Phocus’ caffeinated sparkling waters are designed to be “more of a functional water by capturing an amount of caffeine that delivers a functional, thoughtful caffeination or benefit but also has all the health aspects that you want from sparkling water,” Mittel says. “We didn’t want to be an energy drink.” The caffeine, carefully selected to be 75 milligrams per serving—similar to an 8-ounce cup of coffee—comes from green tea, which also contains the amino acid L-theanine, which Mittel says is a difference maker. L-theanine is credited with easing stress and providing relaxation without drowsiness. “It’s kind of an unheralded amino acid,” he says, but consumers are growing increasingly aware of the benefits.
Photograph courtesy of Aqwi Organics
Aqwi Organics, produced by Liberty Beverages, introduced a hydration beverage that is full of antioxidants, essential minerals, micronutrients and electrolytes, and organic ingredients, coming primarily from sea vegetables (organic brown seaweed) and sea salts from the Pacific Ocean. However, the company also focused on how the body processes these nutrients. “Many of the drinks in the functional beverage category are what I call ‘Frankenstein products,’ ” said Bill Dunman, chief operating officer and lead product developer, in a press release. “For no purpose other than bragging rights, they can contain levels of minerals far exceeding the body’s ability to absorb them, as well as synthetic vitamins and artificial or sugar alcohol sweeteners.”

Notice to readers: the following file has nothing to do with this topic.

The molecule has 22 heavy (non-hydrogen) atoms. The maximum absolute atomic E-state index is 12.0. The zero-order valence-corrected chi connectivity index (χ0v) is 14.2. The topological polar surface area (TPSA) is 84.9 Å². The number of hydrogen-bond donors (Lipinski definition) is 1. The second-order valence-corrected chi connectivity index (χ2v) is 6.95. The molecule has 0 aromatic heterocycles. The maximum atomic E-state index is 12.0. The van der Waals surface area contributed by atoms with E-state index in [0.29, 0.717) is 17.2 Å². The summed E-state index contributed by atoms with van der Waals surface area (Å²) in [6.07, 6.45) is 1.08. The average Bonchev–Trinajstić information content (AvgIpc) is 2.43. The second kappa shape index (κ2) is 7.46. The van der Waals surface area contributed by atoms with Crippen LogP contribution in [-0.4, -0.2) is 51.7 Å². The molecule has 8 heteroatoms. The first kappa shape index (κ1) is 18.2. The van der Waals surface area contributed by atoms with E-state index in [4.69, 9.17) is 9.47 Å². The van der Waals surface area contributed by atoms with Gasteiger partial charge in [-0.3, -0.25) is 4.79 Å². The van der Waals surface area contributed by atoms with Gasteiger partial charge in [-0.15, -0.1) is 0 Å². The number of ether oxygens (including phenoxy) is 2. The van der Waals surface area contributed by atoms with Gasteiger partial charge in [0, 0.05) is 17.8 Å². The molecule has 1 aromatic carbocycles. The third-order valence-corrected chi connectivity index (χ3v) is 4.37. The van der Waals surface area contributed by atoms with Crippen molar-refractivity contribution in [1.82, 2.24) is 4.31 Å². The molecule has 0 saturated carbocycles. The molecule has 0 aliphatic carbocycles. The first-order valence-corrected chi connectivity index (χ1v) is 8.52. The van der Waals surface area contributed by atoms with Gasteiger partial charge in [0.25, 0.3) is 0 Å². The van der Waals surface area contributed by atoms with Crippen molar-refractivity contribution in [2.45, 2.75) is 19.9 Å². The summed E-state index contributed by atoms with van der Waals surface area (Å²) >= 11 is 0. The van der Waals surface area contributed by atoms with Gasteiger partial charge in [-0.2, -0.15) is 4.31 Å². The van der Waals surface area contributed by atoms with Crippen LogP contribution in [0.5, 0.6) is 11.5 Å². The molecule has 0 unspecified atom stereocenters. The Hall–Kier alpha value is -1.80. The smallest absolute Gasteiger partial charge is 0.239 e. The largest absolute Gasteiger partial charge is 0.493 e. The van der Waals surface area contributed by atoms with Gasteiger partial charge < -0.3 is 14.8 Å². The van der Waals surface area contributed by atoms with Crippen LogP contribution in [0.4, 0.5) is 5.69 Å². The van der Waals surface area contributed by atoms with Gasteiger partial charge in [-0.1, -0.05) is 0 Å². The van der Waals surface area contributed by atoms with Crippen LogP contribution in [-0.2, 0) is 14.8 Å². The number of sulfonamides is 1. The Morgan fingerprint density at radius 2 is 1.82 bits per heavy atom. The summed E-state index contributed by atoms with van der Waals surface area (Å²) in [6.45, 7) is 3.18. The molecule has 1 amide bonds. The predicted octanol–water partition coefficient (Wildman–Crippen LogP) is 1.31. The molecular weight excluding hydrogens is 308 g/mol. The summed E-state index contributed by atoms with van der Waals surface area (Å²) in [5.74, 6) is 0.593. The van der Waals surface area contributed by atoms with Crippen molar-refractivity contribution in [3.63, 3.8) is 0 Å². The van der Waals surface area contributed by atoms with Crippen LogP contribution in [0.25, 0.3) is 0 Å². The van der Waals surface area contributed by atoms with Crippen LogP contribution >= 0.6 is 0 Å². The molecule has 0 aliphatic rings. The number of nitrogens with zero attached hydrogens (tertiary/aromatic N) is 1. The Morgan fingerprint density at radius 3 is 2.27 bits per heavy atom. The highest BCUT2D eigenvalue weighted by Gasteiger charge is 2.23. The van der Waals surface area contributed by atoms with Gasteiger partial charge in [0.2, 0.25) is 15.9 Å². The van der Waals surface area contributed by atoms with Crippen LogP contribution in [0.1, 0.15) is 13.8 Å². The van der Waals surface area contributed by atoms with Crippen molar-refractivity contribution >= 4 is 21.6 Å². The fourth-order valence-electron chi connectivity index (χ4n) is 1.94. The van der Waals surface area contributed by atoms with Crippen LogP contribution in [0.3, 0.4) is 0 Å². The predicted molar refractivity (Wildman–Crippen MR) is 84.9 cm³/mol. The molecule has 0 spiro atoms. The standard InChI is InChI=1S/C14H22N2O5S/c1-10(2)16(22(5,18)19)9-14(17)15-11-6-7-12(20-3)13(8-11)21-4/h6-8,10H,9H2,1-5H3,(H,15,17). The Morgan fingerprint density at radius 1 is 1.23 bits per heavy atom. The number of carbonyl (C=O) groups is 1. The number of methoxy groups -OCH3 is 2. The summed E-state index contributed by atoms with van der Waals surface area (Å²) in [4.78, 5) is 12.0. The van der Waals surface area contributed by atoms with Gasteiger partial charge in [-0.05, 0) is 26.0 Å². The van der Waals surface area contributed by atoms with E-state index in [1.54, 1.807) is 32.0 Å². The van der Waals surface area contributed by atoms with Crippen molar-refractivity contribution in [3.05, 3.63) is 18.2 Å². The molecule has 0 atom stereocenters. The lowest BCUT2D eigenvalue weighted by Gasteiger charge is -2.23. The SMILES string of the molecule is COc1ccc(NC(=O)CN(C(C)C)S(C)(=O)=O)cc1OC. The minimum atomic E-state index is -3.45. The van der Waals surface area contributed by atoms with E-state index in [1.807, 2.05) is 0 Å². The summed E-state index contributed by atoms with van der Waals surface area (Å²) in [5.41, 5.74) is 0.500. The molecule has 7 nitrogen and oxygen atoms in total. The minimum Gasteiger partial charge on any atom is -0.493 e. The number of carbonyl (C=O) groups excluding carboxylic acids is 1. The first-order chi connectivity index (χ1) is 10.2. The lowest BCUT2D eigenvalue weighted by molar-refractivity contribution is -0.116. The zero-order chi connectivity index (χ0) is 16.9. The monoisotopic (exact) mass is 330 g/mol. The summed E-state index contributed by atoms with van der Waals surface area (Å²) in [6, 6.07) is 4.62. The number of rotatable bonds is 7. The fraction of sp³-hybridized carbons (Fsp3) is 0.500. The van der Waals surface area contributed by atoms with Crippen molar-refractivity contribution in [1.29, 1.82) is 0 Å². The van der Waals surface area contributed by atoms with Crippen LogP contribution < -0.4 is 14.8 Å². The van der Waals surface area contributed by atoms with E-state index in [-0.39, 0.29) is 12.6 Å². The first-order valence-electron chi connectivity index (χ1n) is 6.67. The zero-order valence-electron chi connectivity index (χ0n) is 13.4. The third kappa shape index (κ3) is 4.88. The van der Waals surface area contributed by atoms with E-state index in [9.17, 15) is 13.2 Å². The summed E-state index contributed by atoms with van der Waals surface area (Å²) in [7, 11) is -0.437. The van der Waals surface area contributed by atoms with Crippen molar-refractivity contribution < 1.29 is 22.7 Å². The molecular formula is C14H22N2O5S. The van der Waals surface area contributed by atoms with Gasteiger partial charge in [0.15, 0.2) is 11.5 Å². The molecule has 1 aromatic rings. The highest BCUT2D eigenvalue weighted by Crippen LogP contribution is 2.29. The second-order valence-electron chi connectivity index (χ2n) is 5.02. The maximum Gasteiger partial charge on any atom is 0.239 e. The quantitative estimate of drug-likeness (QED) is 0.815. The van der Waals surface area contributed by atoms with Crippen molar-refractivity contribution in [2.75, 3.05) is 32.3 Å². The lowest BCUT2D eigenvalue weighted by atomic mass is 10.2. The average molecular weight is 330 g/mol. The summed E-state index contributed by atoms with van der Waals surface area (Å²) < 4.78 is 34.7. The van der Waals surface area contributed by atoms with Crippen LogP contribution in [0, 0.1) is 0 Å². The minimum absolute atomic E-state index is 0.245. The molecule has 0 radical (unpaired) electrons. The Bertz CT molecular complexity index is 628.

Location, Location, Location
Shelf positioning can be critical for these better-for-you beverages. In the case of Celsius, the products are mostly merchandised in the diet and sports/nutrition category, but more are making their way to the front of the store in the checkout lanes. When that happens, “customers are reacting because they want better choices,” Fieldly says. But products that have additional health benefits and enhancements are “blurring the lines,” he says. “Functional beverages and functional products are in all categories—the vitamins, the protein bars, they’re mainstream now.” Beverages are no exception to the blurred lines.
Mittel notes that Phocus products are typically merchandised in the water or natural shelf sets, but a few stores have placed the products in a grab-and-go case, where they have seen traction with consumers.
Sustainability All Around
In addition to the better-for-you benefits of a beverage, the sustainability aspect of the product can’t be ignored. “I think you’re seeing the market leading the cultural shift in what people want to drink,” Mittel says. “We took a long time with what’s our carbon footprint. We quickly dropped bottles and went to cans. All of our tea comes from a company that makes decaffeinated tea, so we use that byproduct and are able to upcycle that. I think you’re seeing more earth- and environmentally conscious brands arise, as well as health-conscious.”
Aqwi Organics also is focused on being environmentally friendly by packaging its beverages in 16-ounce glass recyclable bottles to help protect the ocean, which is critically important to Aqwi’s ingredient sourcing.